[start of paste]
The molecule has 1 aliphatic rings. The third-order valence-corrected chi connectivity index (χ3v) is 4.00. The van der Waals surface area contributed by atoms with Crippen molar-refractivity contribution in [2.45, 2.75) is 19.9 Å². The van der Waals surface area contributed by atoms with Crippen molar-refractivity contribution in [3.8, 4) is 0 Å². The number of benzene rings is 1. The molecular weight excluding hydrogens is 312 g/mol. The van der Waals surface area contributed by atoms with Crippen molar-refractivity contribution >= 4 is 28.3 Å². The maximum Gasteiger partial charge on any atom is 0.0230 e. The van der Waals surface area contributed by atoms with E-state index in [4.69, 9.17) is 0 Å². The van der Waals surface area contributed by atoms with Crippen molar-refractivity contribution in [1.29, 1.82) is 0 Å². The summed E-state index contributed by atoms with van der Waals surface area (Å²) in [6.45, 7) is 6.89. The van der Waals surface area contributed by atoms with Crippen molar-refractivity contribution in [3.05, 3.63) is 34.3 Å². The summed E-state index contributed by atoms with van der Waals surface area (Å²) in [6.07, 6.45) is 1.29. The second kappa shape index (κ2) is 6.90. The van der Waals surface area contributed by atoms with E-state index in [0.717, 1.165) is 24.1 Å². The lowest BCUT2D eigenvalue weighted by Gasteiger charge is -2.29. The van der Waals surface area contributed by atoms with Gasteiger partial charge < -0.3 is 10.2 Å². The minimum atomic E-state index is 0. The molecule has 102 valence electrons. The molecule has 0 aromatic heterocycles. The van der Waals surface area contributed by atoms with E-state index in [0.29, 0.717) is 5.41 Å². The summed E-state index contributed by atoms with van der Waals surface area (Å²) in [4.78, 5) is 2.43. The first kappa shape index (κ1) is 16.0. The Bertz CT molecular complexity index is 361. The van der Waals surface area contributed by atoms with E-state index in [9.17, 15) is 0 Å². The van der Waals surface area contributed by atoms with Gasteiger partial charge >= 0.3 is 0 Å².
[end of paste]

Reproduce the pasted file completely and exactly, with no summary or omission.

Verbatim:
The molecule has 1 aliphatic rings. The third-order valence-corrected chi connectivity index (χ3v) is 4.00. The van der Waals surface area contributed by atoms with Crippen molar-refractivity contribution in [2.45, 2.75) is 19.9 Å². The van der Waals surface area contributed by atoms with Crippen molar-refractivity contribution in [3.8, 4) is 0 Å². The number of benzene rings is 1. The molecular weight excluding hydrogens is 312 g/mol. The van der Waals surface area contributed by atoms with Crippen molar-refractivity contribution >= 4 is 28.3 Å². The maximum Gasteiger partial charge on any atom is 0.0230 e. The van der Waals surface area contributed by atoms with E-state index in [4.69, 9.17) is 0 Å². The van der Waals surface area contributed by atoms with Crippen molar-refractivity contribution in [1.29, 1.82) is 0 Å². The summed E-state index contributed by atoms with van der Waals surface area (Å²) in [6.45, 7) is 6.89. The van der Waals surface area contributed by atoms with Crippen molar-refractivity contribution in [3.05, 3.63) is 34.3 Å². The summed E-state index contributed by atoms with van der Waals surface area (Å²) in [6.07, 6.45) is 1.29. The second kappa shape index (κ2) is 6.90. The van der Waals surface area contributed by atoms with E-state index in [0.717, 1.165) is 24.1 Å². The lowest BCUT2D eigenvalue weighted by Gasteiger charge is -2.29. The van der Waals surface area contributed by atoms with Gasteiger partial charge < -0.3 is 10.2 Å². The minimum atomic E-state index is 0. The molecule has 102 valence electrons. The molecule has 0 aromatic heterocycles. The van der Waals surface area contributed by atoms with E-state index in [0.29, 0.717) is 5.41 Å². The summed E-state index contributed by atoms with van der Waals surface area (Å²) in [4.78, 5) is 2.43. The first kappa shape index (κ1) is 16.0. The Bertz CT molecular complexity index is 361. The van der Waals surface area contributed by atoms with E-state index in [9.17, 15) is 0 Å². The van der Waals surface area contributed by atoms with Gasteiger partial charge >= 0.3 is 0 Å².